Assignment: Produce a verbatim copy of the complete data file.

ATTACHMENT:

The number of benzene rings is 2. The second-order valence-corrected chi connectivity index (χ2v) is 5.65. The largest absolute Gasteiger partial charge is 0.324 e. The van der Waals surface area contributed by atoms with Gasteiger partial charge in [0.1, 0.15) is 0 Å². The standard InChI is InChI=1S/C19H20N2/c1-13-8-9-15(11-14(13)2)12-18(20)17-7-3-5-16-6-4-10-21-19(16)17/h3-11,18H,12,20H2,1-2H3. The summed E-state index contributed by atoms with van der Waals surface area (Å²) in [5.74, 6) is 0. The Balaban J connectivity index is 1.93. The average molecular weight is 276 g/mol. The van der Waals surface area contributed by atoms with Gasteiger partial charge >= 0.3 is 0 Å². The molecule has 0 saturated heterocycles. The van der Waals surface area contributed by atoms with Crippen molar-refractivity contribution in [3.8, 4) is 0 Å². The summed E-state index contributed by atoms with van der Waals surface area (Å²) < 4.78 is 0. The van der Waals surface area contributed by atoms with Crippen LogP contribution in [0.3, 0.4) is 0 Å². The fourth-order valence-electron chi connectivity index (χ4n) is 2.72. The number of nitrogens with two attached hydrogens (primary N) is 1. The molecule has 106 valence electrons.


The number of benzene rings is 2. The second-order valence-corrected chi connectivity index (χ2v) is 5.65. The largest absolute Gasteiger partial charge is 0.324 e. The van der Waals surface area contributed by atoms with Gasteiger partial charge in [0.1, 0.15) is 0 Å². The standard InChI is InChI=1S/C19H20N2/c1-13-8-9-15(11-14(13)2)12-18(20)17-7-3-5-16-6-4-10-21-19(16)17/h3-11,18H,12,20H2,1-2H3. The summed E-state index contributed by atoms with van der Waals surface area (Å²) in [5.74, 6) is 0. The Balaban J connectivity index is 1.93. The average molecular weight is 276 g/mol. The van der Waals surface area contributed by atoms with Gasteiger partial charge >= 0.3 is 0 Å². The molecule has 0 saturated heterocycles. The van der Waals surface area contributed by atoms with Crippen molar-refractivity contribution in [3.8, 4) is 0 Å². The summed E-state index contributed by atoms with van der Waals surface area (Å²) < 4.78 is 0. The van der Waals surface area contributed by atoms with Crippen LogP contribution in [0.3, 0.4) is 0 Å². The fourth-order valence-electron chi connectivity index (χ4n) is 2.72. The number of nitrogens with two attached hydrogens (primary N) is 1. The molecule has 106 valence electrons.